Camonghne Felix debuted this slim collection shortly after working on the campaign of Chicago mayoral hopeful Amara Enyia. After the campaign’s end, Felix joined several of her peers in New York and Chicago by publishing these poems that occupy space. Occupying space is significant. Consider how little space black women are still circumscribed within, which makes Felix’s opening epigraphs from Solangé Knowles’ “Weary” and scholar Saidiya Hartman so apropos. These poems occupy space on the page, but also claim access for a voice. The first poem, “Lost Poem 4: Rx,” begins with how clever the speaker is with negotiating out of a seven-day stay in a psychiatric ward.
After encountering this simultaneously confident and terrified voice, among other emotional territories, the rest of the poems address what compounds such feelings. Yet there are moments where there is sweet tenderness among the severe and traumatizing moments, like “Imagine??? My Sister an Astronaut???” which touts the brilliance of a younger sister who did not always receive kindness from an older sibling.
In terms of interlinking poems, there are two compelling series within the book—the three poems all entitled “Google Search Keywords” and the haunting five poems that comprise “Zimmerman Testimonies,” which chronicles the trial of George Zimmerman and the death of Trayvon Martin. The “Google Search Keywords” poems are written in short lines of counted verse, mostly three words per line, but it’s clear that they are search terms for difficult topics that many people would rather research online than discuss openly in a conversation.
There are also smaller groupings like the “Cutting w/ JB” poems that employ a swift, economic flow that graphically illustrates what some teens do when they skip school. However, the tenderness in those poems swells when the rush of such moments seem to subside. They do not last any longer than an expertly rolled, and promptly shared, blunt. However, there is a pair of poems that carry quotes from Sigmund Freud as their longer titles. These poems underscore to some of the book’s larger themes of mental health, consent, the tenuous lines between sexual agency and respectability politics, and surviving the snares of poverty. Some individual poems take unexpected yet satisfying turns, like “Trap Queen,” “Tonya Harding’s Fur Coats” and “Sleeping on Adderall.”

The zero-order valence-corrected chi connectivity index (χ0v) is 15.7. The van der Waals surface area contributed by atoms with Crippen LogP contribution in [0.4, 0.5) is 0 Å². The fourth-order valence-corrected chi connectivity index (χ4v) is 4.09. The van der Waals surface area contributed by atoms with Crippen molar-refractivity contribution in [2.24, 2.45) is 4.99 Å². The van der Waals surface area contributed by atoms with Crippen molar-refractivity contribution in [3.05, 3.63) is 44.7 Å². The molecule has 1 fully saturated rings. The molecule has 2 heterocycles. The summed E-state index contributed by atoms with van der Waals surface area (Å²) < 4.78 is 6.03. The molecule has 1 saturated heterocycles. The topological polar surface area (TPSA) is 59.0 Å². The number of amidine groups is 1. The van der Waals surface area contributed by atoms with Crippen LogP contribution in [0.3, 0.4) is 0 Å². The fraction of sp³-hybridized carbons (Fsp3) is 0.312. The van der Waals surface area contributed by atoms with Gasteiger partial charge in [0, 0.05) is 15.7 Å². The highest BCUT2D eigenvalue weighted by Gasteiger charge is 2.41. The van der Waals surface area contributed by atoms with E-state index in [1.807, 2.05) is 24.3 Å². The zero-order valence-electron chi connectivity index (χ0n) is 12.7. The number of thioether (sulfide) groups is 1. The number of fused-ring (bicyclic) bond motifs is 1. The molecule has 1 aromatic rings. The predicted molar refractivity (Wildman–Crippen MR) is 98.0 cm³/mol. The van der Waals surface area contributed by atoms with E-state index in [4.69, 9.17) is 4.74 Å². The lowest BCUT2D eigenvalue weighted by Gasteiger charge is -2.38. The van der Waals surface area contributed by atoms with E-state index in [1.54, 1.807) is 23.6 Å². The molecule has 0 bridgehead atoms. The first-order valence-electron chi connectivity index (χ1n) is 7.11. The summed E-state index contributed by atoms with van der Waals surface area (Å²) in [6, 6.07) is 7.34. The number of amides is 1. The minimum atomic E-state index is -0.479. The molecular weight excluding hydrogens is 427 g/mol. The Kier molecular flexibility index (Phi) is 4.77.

The volume, because of its brief, seemingly cryptic footnotes, leads to an epistolary conclusion written to the author in her mother’s voice. In that moment, we see how both women construct their own methods to stay afloat amid the tumultuous waves that rock their lives.
“Build Yourself a Boat”
By Camonghne Felix
Haymarket Books, 58 pages, $16
Newcity Lit Editor Tara Betts is the author of “Break the Habit” and “Arc & Hue.” Her interviews and features have appeared in publications such as Hello Giggles, Mosaic Magazine, NYLON, The Source, Sixty Inches from Center, and Poetry magazine. She also hosts author chats at the Seminary Co-Op bookstores in Chicago’s Hyde Park neighborhood.